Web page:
Using our lives to honor others: Remembering Mac Miller with Donald Glover


Courtesy – Hypebeast

I was on a road-trip to Chicago when Mac Miller was found dead of an apparent drug overdose. Something about the overcast weather, remaining hours of the drive, and the fresh news of Mac’s passing painted a surreal haze on the luscious, green landscape surrounding the high-way. Cocooned in with the type of thoughts we try to ignore, it hadn’t quite set in that Mac Miller was gone.

When we finally arrived at Childish Gambino’s This is America Tour, the surreal feeling of absence overshadowed my enjoyment of the show. But a wave of unity finally came during the high-light of the show: Donald lead the crowd through a moment dedicated to Mac Miller.

“This kid, he was so nice. He was the sweetest guy… we should be allowed to be sad. My heart was broken… I just want to say, I love you, Mac.” He continued to get on his knees and sing a quiet, heartbreaking rendition of his Awaken, My Love! cut Riot. “I can feel it, deep inside my body. I’ve been watching all this all night,” he sang in falsetto while staring to the sky. “I’ve got to move it. This pressure’s brewing. This world don’t feel alright.” As Donald stood and moved center stage, he wiped tears from his face. When the band exploded through the stadium speakers, he danced away the pain we were all feeling.

I was always a big fan of the metamorphosis of Mac Miller during his transition from party rap into his introspective, voyeuristic stage with “Watching Movies with the Sound Off.” The album is all about the spectacle of fame and people judging from outside its walls. As he states in the album’s stand-out track “Objects in the Mirror,” “People love you when they’re on your mind. A thought is love’s currency.” The record perfectly sound-tracked my sad-boy college days. During this phase, he started hanging out with the TDE and Odd Future collectives; this legitimized him as a force in hip hop. In just two years he went from Danny Brown labeling him “the worst guy” in rap music to making songs with Danny Brown. He was rising rap’s ranks adjacent to Donald Glover and 2013 was the year they both gained hip-hop’s respect. “We were both Internet music kids. We came up during the internet and a lot of critics were like, ‘this corny ass white dude’ just like they were like, ‘this corny ass black dude,’” Donald says.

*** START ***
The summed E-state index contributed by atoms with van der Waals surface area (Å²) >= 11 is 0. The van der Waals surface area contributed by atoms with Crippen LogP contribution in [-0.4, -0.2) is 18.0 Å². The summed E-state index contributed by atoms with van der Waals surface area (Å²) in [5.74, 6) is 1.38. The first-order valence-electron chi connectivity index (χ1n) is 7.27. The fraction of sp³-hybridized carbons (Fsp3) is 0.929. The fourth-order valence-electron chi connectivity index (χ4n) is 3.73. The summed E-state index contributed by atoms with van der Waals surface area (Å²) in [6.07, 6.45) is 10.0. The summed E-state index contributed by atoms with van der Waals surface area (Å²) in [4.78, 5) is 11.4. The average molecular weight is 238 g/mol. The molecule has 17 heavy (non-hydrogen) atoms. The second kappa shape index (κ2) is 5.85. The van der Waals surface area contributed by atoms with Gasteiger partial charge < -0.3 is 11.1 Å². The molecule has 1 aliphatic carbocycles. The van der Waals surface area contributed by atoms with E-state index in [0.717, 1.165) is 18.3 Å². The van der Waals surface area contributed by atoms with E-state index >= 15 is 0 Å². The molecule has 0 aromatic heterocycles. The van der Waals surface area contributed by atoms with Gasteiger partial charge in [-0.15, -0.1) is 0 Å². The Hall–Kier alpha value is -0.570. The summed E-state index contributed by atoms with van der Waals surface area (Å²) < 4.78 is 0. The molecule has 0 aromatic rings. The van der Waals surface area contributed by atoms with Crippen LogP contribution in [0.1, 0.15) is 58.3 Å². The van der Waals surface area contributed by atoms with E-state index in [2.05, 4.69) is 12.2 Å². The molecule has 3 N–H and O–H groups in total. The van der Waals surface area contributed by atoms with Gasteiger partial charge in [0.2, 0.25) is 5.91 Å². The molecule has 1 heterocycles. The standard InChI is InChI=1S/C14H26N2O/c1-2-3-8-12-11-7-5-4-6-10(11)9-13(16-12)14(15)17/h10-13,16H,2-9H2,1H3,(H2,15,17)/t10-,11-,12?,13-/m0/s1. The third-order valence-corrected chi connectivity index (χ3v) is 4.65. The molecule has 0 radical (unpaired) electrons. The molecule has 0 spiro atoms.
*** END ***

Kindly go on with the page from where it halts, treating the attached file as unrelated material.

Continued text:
From 17 to 26 year-old, Mac released five studio albums, one live album and 12 mixtapes. With every project he was transcending what it meant to be a rapper. Watching his Tiny Desk with NPR, you felt his aspirations to be a jazz artist. He was just getting started. Mac Miller shined a bright light with stories of generosity and interpersonal relationships; he always shined brighter than the demons of his psyche.

Articles will label him as Ariana Grande’s ex. People will exploit his pain and frame him as a hopeless junky because of the way he went out. Instead, we should remember him for how his music made us feel. Donald Glover’s words that night will stick with me: “I felt good about being sad because it tells me that he was special… Everybody deserves that. Everybody in this room. You are nobody’s narrative. Sometimes people will struggle with that because people will tell you who you are on the Internet… They will make a narrative about you but we’re all way too complex to be a narrative.”

On the 11-hour journey back to Lawrence, we were 15 minutes away from the end of the trip when we were involved in a collision at 70-miles-per-hour. While the car was violently pulsing from left-to-right and I was sure that we were about to flip the car, a picture of Mac flashed into my head. I was sure that we were about to join him when suddenly the vehicle stopped. With my heart pounding, I discovered that no one was hurt in the accident.

People say your life flashes before your eyes when you die but what flashed before mine was a celebrity’s. Not even their life – just a picture from their life. Death casts a reflection on humanity that makes us look into ourselves. To embrace the things that we place in denial. I will take this time out to be sad. I will take this time to be grateful for my life and all of the people around me. I will allow this moment to be full and dedicate myself to living to my fullest, as he did. That’s the only way we can truly honor Mac Miller. Rest in peace, Eazy Mac with the Cheesy Raps.